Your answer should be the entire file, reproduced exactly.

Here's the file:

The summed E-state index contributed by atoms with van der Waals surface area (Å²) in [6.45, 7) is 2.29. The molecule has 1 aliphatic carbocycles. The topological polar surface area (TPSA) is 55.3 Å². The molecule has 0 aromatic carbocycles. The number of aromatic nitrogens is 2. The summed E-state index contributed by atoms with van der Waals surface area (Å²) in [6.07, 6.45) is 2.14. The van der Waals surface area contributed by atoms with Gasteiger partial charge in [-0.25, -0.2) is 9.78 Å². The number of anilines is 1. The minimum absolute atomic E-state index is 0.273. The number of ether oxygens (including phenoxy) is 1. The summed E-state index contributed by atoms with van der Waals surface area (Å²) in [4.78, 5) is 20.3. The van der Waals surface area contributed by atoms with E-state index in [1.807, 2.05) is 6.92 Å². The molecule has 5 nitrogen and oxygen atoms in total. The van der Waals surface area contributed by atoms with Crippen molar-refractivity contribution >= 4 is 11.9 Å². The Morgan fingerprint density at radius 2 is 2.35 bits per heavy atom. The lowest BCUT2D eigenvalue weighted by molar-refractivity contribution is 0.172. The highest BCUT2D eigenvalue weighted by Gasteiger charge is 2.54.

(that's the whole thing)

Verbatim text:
The summed E-state index contributed by atoms with van der Waals surface area (Å²) in [6.45, 7) is 2.29. The molecule has 1 aliphatic carbocycles. The topological polar surface area (TPSA) is 55.3 Å². The molecule has 0 aromatic carbocycles. The number of aromatic nitrogens is 2. The summed E-state index contributed by atoms with van der Waals surface area (Å²) in [6.07, 6.45) is 2.14. The van der Waals surface area contributed by atoms with Gasteiger partial charge in [-0.25, -0.2) is 9.78 Å². The number of anilines is 1. The minimum absolute atomic E-state index is 0.273. The number of ether oxygens (including phenoxy) is 1. The summed E-state index contributed by atoms with van der Waals surface area (Å²) in [4.78, 5) is 20.3. The van der Waals surface area contributed by atoms with E-state index in [1.807, 2.05) is 6.92 Å². The molecule has 5 nitrogen and oxygen atoms in total. The van der Waals surface area contributed by atoms with Crippen molar-refractivity contribution >= 4 is 11.9 Å². The Morgan fingerprint density at radius 2 is 2.35 bits per heavy atom. The lowest BCUT2D eigenvalue weighted by molar-refractivity contribution is 0.172. The highest BCUT2D eigenvalue weighted by Gasteiger charge is 2.54.